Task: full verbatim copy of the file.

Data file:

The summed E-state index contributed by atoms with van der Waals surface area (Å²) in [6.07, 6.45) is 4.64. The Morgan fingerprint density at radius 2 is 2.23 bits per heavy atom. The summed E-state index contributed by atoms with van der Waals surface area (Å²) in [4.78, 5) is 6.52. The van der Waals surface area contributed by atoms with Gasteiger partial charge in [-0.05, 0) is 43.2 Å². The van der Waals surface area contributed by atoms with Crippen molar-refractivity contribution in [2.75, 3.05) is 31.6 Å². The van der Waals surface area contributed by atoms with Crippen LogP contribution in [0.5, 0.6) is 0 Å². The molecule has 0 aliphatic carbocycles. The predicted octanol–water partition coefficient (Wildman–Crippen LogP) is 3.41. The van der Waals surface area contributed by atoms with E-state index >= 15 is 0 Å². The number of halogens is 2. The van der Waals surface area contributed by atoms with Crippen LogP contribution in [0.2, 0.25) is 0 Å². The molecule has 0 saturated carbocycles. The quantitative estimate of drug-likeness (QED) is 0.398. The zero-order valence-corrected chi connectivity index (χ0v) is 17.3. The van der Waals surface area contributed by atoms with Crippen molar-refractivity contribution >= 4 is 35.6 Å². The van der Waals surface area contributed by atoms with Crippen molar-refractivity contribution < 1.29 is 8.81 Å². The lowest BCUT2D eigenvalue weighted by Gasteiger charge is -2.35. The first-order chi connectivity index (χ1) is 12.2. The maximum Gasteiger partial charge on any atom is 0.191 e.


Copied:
The summed E-state index contributed by atoms with van der Waals surface area (Å²) in [6.07, 6.45) is 4.64. The Morgan fingerprint density at radius 2 is 2.23 bits per heavy atom. The summed E-state index contributed by atoms with van der Waals surface area (Å²) in [4.78, 5) is 6.52. The van der Waals surface area contributed by atoms with Gasteiger partial charge in [-0.05, 0) is 43.2 Å². The van der Waals surface area contributed by atoms with Crippen molar-refractivity contribution in [2.75, 3.05) is 31.6 Å². The van der Waals surface area contributed by atoms with Crippen LogP contribution in [0.5, 0.6) is 0 Å². The molecule has 0 aliphatic carbocycles. The predicted octanol–water partition coefficient (Wildman–Crippen LogP) is 3.41. The van der Waals surface area contributed by atoms with E-state index >= 15 is 0 Å². The number of halogens is 2. The van der Waals surface area contributed by atoms with Crippen LogP contribution in [0.2, 0.25) is 0 Å². The molecule has 0 saturated carbocycles. The quantitative estimate of drug-likeness (QED) is 0.398. The zero-order valence-corrected chi connectivity index (χ0v) is 17.3. The van der Waals surface area contributed by atoms with Crippen molar-refractivity contribution >= 4 is 35.6 Å². The van der Waals surface area contributed by atoms with Crippen molar-refractivity contribution < 1.29 is 8.81 Å². The lowest BCUT2D eigenvalue weighted by Gasteiger charge is -2.35. The first-order chi connectivity index (χ1) is 12.2. The maximum Gasteiger partial charge on any atom is 0.191 e.